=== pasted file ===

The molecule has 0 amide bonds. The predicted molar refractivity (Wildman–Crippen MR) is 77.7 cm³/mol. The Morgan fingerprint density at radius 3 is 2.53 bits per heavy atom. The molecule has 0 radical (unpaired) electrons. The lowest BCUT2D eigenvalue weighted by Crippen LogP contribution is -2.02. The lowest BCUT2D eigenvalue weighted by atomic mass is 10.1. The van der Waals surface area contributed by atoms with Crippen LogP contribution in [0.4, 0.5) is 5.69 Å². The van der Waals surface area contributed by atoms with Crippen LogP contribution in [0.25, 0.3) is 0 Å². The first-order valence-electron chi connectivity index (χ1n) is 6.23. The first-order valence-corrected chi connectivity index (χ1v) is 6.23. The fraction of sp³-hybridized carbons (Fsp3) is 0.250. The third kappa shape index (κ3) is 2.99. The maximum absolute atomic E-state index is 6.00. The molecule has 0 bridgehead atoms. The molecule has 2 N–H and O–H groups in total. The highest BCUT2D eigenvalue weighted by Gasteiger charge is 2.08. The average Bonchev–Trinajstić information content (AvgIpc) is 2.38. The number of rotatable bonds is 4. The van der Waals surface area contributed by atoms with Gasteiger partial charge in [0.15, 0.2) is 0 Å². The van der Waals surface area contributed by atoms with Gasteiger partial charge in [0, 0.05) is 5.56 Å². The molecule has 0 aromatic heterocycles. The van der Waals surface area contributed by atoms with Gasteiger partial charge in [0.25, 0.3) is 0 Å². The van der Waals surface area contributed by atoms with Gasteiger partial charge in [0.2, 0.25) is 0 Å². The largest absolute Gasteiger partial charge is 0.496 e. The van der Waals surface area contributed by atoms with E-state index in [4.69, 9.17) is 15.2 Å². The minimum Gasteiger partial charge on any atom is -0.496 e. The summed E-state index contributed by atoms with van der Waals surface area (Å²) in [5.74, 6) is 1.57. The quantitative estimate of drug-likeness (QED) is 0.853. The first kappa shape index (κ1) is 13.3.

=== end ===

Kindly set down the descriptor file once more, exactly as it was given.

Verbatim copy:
The molecule has 0 amide bonds. The predicted molar refractivity (Wildman–Crippen MR) is 77.7 cm³/mol. The Morgan fingerprint density at radius 3 is 2.53 bits per heavy atom. The molecule has 0 radical (unpaired) electrons. The lowest BCUT2D eigenvalue weighted by Crippen LogP contribution is -2.02. The lowest BCUT2D eigenvalue weighted by atomic mass is 10.1. The van der Waals surface area contributed by atoms with Crippen LogP contribution in [0.4, 0.5) is 5.69 Å². The van der Waals surface area contributed by atoms with Crippen LogP contribution in [0.25, 0.3) is 0 Å². The first-order valence-electron chi connectivity index (χ1n) is 6.23. The first-order valence-corrected chi connectivity index (χ1v) is 6.23. The fraction of sp³-hybridized carbons (Fsp3) is 0.250. The third kappa shape index (κ3) is 2.99. The maximum absolute atomic E-state index is 6.00. The molecule has 0 bridgehead atoms. The molecule has 2 N–H and O–H groups in total. The highest BCUT2D eigenvalue weighted by Gasteiger charge is 2.08. The average Bonchev–Trinajstić information content (AvgIpc) is 2.38. The number of rotatable bonds is 4. The van der Waals surface area contributed by atoms with Gasteiger partial charge in [0.15, 0.2) is 0 Å². The van der Waals surface area contributed by atoms with Gasteiger partial charge in [0, 0.05) is 5.56 Å². The molecule has 0 aromatic heterocycles. The van der Waals surface area contributed by atoms with Gasteiger partial charge in [0.25, 0.3) is 0 Å². The van der Waals surface area contributed by atoms with Gasteiger partial charge in [0.2, 0.25) is 0 Å². The largest absolute Gasteiger partial charge is 0.496 e. The van der Waals surface area contributed by atoms with E-state index in [4.69, 9.17) is 15.2 Å². The minimum Gasteiger partial charge on any atom is -0.496 e. The summed E-state index contributed by atoms with van der Waals surface area (Å²) in [5.74, 6) is 1.57. The quantitative estimate of drug-likeness (QED) is 0.853. The first kappa shape index (κ1) is 13.3.